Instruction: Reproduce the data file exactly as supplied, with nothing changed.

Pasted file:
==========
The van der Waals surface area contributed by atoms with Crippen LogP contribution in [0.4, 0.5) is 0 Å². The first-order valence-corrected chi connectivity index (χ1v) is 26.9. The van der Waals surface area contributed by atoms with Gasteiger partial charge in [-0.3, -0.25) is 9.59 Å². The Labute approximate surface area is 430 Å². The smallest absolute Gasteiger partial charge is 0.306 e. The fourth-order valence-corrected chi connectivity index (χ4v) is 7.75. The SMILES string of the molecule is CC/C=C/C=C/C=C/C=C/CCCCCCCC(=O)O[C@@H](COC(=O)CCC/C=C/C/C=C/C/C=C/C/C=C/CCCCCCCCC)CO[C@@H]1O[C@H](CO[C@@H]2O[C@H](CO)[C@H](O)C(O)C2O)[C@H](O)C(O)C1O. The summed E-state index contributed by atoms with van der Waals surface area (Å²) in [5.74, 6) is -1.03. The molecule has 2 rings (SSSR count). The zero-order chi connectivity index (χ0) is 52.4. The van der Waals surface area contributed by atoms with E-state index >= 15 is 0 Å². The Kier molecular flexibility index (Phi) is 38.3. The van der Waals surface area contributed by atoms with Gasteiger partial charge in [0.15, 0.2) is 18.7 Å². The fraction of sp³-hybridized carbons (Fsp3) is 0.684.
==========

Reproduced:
The van der Waals surface area contributed by atoms with Crippen LogP contribution in [0.4, 0.5) is 0 Å². The first-order valence-corrected chi connectivity index (χ1v) is 26.9. The van der Waals surface area contributed by atoms with Gasteiger partial charge in [-0.3, -0.25) is 9.59 Å². The Labute approximate surface area is 430 Å². The smallest absolute Gasteiger partial charge is 0.306 e. The fourth-order valence-corrected chi connectivity index (χ4v) is 7.75. The SMILES string of the molecule is CC/C=C/C=C/C=C/C=C/CCCCCCCC(=O)O[C@@H](COC(=O)CCC/C=C/C/C=C/C/C=C/C/C=C/CCCCCCCCC)CO[C@@H]1O[C@H](CO[C@@H]2O[C@H](CO)[C@H](O)C(O)C2O)[C@H](O)C(O)C1O. The summed E-state index contributed by atoms with van der Waals surface area (Å²) in [5.74, 6) is -1.03. The molecule has 2 rings (SSSR count). The zero-order chi connectivity index (χ0) is 52.4. The van der Waals surface area contributed by atoms with E-state index >= 15 is 0 Å². The Kier molecular flexibility index (Phi) is 38.3. The van der Waals surface area contributed by atoms with Gasteiger partial charge in [0.15, 0.2) is 18.7 Å². The fraction of sp³-hybridized carbons (Fsp3) is 0.684.